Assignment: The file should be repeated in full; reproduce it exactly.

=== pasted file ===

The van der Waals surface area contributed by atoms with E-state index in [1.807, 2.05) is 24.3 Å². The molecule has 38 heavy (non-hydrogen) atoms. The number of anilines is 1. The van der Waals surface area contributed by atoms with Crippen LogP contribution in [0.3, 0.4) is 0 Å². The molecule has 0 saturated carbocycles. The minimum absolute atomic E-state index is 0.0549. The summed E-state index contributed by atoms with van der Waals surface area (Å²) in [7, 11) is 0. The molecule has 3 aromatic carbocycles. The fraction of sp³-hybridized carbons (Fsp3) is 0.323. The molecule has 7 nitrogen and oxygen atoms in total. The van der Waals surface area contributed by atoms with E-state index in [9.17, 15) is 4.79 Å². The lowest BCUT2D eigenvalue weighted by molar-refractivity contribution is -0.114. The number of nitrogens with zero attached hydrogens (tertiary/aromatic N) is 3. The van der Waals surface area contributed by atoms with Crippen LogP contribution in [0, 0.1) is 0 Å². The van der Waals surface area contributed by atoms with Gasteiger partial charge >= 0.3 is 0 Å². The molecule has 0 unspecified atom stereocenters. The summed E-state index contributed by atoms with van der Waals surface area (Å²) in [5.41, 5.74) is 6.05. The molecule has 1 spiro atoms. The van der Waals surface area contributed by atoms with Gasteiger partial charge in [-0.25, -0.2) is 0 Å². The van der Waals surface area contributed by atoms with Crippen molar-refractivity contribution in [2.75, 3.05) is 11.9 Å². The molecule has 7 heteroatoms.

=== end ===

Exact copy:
The van der Waals surface area contributed by atoms with E-state index in [1.807, 2.05) is 24.3 Å². The molecule has 38 heavy (non-hydrogen) atoms. The number of anilines is 1. The van der Waals surface area contributed by atoms with Crippen LogP contribution in [0.3, 0.4) is 0 Å². The molecule has 0 saturated carbocycles. The minimum absolute atomic E-state index is 0.0549. The summed E-state index contributed by atoms with van der Waals surface area (Å²) in [7, 11) is 0. The molecule has 3 aromatic carbocycles. The fraction of sp³-hybridized carbons (Fsp3) is 0.323. The molecule has 7 nitrogen and oxygen atoms in total. The van der Waals surface area contributed by atoms with E-state index in [9.17, 15) is 4.79 Å². The lowest BCUT2D eigenvalue weighted by molar-refractivity contribution is -0.114. The number of nitrogens with zero attached hydrogens (tertiary/aromatic N) is 3. The van der Waals surface area contributed by atoms with Crippen LogP contribution in [0, 0.1) is 0 Å². The van der Waals surface area contributed by atoms with Gasteiger partial charge >= 0.3 is 0 Å². The molecule has 0 unspecified atom stereocenters. The summed E-state index contributed by atoms with van der Waals surface area (Å²) in [5.41, 5.74) is 6.05. The molecule has 1 spiro atoms. The van der Waals surface area contributed by atoms with Gasteiger partial charge in [-0.25, -0.2) is 0 Å². The van der Waals surface area contributed by atoms with Crippen molar-refractivity contribution in [2.75, 3.05) is 11.9 Å². The molecule has 7 heteroatoms.